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In football; after an attack on goal, the goalkeeper gains possession. An attacking player quietly remains behind the goalkeeper in hopes to be forgotten. The goalkeeper drops the ball to feet in order to play (not having noticed the attacker loitering behind). The attacker springs to action and steals the ball and knocks home a goal. The player is not considered offside. What rule allows this play to continue? It seems counter to the offside rule or could be labeled as trickery?

Further, in a recent match, a player 10 yards offside received a glancing ball off a defender's attempted clearance header and hit one home. What is the correct ruling? Thanks.

  • I feel like this would be better split into two questions as there are two very different parts of the same Law at play here. – Reinstate Monica 2331977 Sep 30 '14 at 8:57
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    I'm 100% sure this happened in the English Premier League, and I think it was either Robbie Keane or Ian Wright, but can't find a video. This is fairly similar: www.youtube.com/watch?v=x73SRjWdrIA – ediblecode Oct 2 '14 at 14:28
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    Found it: youtube.com/watch?v=3Y0kpT_DD6I – ediblecode Oct 2 '14 at 14:34
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You are only offside if your teammate plays you the ball while you are in an offside position. If an opposing player plays you the ball (or you steal it from them), while you are in an offside position, you are considered to be onside.

In the example you mention, I believe the player would be considered to be offside, as the ball is played to him, even if it glances off his opponent. This would be considered to be "gaining an advantage" under Law 11 of the Laws of the Game. Though this is very much up to the discretion of the referee as "gaining an advantage" is subjective as is whether or not the defender's contact is sufficient to negate the possibility of offside. If the referee judges that the defender intercepted the pass, but turned it over, then the player is free and clear.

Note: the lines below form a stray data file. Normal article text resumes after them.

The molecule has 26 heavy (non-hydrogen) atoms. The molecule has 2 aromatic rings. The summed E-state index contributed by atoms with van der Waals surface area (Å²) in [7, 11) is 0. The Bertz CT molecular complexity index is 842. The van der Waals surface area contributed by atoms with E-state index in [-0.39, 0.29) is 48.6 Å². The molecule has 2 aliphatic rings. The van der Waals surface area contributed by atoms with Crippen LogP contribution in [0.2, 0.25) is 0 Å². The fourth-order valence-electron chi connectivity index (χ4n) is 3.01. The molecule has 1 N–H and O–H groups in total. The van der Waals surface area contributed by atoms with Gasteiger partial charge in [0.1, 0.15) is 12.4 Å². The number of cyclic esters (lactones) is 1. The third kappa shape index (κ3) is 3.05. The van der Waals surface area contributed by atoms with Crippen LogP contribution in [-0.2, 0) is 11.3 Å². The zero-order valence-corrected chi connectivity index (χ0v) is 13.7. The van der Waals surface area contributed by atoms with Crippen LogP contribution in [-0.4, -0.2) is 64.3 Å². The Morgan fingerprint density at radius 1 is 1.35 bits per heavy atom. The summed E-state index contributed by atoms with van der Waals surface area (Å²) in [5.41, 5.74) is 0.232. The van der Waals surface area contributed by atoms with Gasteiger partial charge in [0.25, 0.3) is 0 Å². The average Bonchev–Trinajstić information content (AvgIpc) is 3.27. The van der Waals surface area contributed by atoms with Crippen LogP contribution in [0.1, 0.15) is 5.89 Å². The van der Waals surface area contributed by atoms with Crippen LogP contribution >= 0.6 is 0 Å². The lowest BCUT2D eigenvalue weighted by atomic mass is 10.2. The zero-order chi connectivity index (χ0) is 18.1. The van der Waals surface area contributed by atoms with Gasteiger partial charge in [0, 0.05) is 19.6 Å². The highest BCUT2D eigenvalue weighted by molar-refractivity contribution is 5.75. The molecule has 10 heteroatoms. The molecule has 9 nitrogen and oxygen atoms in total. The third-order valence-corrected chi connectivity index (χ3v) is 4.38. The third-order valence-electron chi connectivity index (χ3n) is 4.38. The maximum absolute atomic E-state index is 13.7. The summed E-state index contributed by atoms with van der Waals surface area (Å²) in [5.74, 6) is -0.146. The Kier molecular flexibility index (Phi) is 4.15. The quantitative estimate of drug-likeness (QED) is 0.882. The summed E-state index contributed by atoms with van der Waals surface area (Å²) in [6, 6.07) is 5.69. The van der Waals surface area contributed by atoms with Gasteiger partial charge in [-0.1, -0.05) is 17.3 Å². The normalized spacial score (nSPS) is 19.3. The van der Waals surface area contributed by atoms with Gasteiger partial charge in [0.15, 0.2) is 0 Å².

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    take in mind, that even he is in off-side, once the ball is deliverated touched back by a defender, his position is not taking into account. So this is an interpretation by the referee (did the defender shot the ball on porpuose of was just a rebound or a miss cleared). – gbianchi Sep 29 '14 at 18:00
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    Almost downvoted due to "off sides". It seems to be a really common corruption of "offside" in the US. I wonder where it started ... – Reinstate Monica 2331977 Sep 30 '14 at 8:58
  • The new interpretation (since a couple of years back) of the offside rule deems a defender's attempted clearance as cancelling the offside. So the second part of the answer above is not correct. – Ola Ström Apr 5 at 23:43
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Wax Eagle's answer is correct in the first instance.

In the second instance, "gaining an advantage" isn't really subjective at all. What it means is the following on page 108 of the 2014/15 FIFA Laws of The Game: